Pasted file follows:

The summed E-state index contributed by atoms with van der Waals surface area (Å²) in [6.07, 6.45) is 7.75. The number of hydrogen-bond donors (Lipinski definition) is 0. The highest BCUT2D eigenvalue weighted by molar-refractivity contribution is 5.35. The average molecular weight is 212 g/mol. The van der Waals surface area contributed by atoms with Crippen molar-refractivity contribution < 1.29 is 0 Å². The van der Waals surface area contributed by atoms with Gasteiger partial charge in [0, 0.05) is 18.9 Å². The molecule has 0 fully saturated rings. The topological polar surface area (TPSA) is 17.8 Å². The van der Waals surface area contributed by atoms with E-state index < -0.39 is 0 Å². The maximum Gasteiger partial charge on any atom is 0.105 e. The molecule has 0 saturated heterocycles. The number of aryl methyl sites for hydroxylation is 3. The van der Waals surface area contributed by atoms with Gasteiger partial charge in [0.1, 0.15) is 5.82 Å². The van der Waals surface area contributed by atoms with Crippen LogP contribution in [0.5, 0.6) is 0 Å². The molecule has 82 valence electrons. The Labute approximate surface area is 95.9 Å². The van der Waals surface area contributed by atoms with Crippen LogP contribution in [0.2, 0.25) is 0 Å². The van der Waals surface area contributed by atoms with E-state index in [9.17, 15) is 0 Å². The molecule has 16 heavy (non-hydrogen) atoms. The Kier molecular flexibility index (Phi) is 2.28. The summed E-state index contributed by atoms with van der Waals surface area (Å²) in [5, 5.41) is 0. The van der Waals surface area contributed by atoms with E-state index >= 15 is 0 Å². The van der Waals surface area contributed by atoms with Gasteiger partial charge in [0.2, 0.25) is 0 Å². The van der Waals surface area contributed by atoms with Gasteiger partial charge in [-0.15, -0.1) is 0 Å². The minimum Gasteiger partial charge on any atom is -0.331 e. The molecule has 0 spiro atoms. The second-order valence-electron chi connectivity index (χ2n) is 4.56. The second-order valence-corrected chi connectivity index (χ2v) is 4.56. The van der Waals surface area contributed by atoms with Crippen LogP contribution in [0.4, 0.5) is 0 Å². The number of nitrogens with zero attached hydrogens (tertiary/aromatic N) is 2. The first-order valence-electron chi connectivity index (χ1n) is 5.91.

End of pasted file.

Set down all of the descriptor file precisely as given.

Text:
The summed E-state index contributed by atoms with van der Waals surface area (Å²) in [6.07, 6.45) is 7.75. The number of hydrogen-bond donors (Lipinski definition) is 0. The highest BCUT2D eigenvalue weighted by molar-refractivity contribution is 5.35. The average molecular weight is 212 g/mol. The van der Waals surface area contributed by atoms with Crippen molar-refractivity contribution < 1.29 is 0 Å². The van der Waals surface area contributed by atoms with Gasteiger partial charge in [0, 0.05) is 18.9 Å². The molecule has 0 fully saturated rings. The topological polar surface area (TPSA) is 17.8 Å². The van der Waals surface area contributed by atoms with E-state index < -0.39 is 0 Å². The maximum Gasteiger partial charge on any atom is 0.105 e. The molecule has 0 saturated heterocycles. The number of aryl methyl sites for hydroxylation is 3. The van der Waals surface area contributed by atoms with Gasteiger partial charge in [0.1, 0.15) is 5.82 Å². The van der Waals surface area contributed by atoms with Crippen LogP contribution in [0.5, 0.6) is 0 Å². The molecule has 82 valence electrons. The Labute approximate surface area is 95.9 Å². The van der Waals surface area contributed by atoms with Crippen LogP contribution in [0.2, 0.25) is 0 Å². The van der Waals surface area contributed by atoms with E-state index in [9.17, 15) is 0 Å². The molecule has 16 heavy (non-hydrogen) atoms. The Kier molecular flexibility index (Phi) is 2.28. The summed E-state index contributed by atoms with van der Waals surface area (Å²) in [5, 5.41) is 0. The van der Waals surface area contributed by atoms with E-state index >= 15 is 0 Å². The van der Waals surface area contributed by atoms with Gasteiger partial charge in [0.2, 0.25) is 0 Å². The van der Waals surface area contributed by atoms with Gasteiger partial charge in [-0.15, -0.1) is 0 Å². The minimum Gasteiger partial charge on any atom is -0.331 e. The molecule has 0 spiro atoms. The second-order valence-electron chi connectivity index (χ2n) is 4.56. The second-order valence-corrected chi connectivity index (χ2v) is 4.56. The van der Waals surface area contributed by atoms with Crippen LogP contribution in [0.4, 0.5) is 0 Å². The number of nitrogens with zero attached hydrogens (tertiary/aromatic N) is 2. The first-order valence-electron chi connectivity index (χ1n) is 5.91.